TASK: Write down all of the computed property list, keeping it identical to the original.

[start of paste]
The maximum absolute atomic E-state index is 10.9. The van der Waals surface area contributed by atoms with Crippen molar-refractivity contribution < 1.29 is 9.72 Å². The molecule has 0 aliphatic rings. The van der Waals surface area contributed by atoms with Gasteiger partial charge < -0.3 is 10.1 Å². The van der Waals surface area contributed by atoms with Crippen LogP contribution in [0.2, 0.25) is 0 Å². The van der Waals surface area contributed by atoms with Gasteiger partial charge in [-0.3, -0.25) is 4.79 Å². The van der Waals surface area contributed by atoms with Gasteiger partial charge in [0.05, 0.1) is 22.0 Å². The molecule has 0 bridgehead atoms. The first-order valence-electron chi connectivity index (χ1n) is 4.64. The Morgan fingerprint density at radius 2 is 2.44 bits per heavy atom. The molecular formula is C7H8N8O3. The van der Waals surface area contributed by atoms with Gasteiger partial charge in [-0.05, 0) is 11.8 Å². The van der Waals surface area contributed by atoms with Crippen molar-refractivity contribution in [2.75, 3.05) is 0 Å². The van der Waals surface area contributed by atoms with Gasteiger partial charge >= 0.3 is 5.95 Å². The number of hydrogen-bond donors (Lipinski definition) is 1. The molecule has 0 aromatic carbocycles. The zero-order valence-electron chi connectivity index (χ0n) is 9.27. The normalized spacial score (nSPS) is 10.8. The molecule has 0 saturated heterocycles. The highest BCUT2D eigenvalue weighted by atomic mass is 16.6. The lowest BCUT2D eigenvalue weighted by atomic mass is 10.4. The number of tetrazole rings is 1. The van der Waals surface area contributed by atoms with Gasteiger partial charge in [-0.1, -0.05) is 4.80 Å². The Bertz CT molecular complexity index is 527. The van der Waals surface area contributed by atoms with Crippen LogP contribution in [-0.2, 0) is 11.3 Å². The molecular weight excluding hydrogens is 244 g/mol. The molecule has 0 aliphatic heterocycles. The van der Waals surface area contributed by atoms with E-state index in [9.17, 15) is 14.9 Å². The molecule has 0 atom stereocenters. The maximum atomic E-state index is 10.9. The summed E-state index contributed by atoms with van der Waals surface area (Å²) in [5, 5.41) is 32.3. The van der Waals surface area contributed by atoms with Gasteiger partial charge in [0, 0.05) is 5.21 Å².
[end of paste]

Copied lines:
The maximum absolute atomic E-state index is 10.9. The van der Waals surface area contributed by atoms with Crippen molar-refractivity contribution < 1.29 is 9.72 Å². The molecule has 0 aliphatic rings. The van der Waals surface area contributed by atoms with Gasteiger partial charge < -0.3 is 10.1 Å². The van der Waals surface area contributed by atoms with Crippen LogP contribution in [0.2, 0.25) is 0 Å². The van der Waals surface area contributed by atoms with Gasteiger partial charge in [-0.3, -0.25) is 4.79 Å². The van der Waals surface area contributed by atoms with Gasteiger partial charge in [0.05, 0.1) is 22.0 Å². The molecule has 0 bridgehead atoms. The first-order valence-electron chi connectivity index (χ1n) is 4.64. The Morgan fingerprint density at radius 2 is 2.44 bits per heavy atom. The molecular formula is C7H8N8O3. The van der Waals surface area contributed by atoms with Gasteiger partial charge in [-0.05, 0) is 11.8 Å². The van der Waals surface area contributed by atoms with Crippen molar-refractivity contribution in [2.75, 3.05) is 0 Å². The van der Waals surface area contributed by atoms with Gasteiger partial charge >= 0.3 is 5.95 Å². The number of hydrogen-bond donors (Lipinski definition) is 1. The molecule has 0 aromatic carbocycles. The zero-order valence-electron chi connectivity index (χ0n) is 9.27. The normalized spacial score (nSPS) is 10.8. The molecule has 0 saturated heterocycles. The highest BCUT2D eigenvalue weighted by atomic mass is 16.6. The lowest BCUT2D eigenvalue weighted by atomic mass is 10.4. The number of tetrazole rings is 1. The van der Waals surface area contributed by atoms with Gasteiger partial charge in [-0.1, -0.05) is 4.80 Å². The Bertz CT molecular complexity index is 527. The van der Waals surface area contributed by atoms with Crippen LogP contribution in [-0.2, 0) is 11.3 Å². The molecular weight excluding hydrogens is 244 g/mol. The molecule has 0 aliphatic heterocycles. The van der Waals surface area contributed by atoms with E-state index in [9.17, 15) is 14.9 Å². The molecule has 0 atom stereocenters. The maximum atomic E-state index is 10.9. The summed E-state index contributed by atoms with van der Waals surface area (Å²) in [5, 5.41) is 32.3. The van der Waals surface area contributed by atoms with Gasteiger partial charge in [0, 0.05) is 5.21 Å².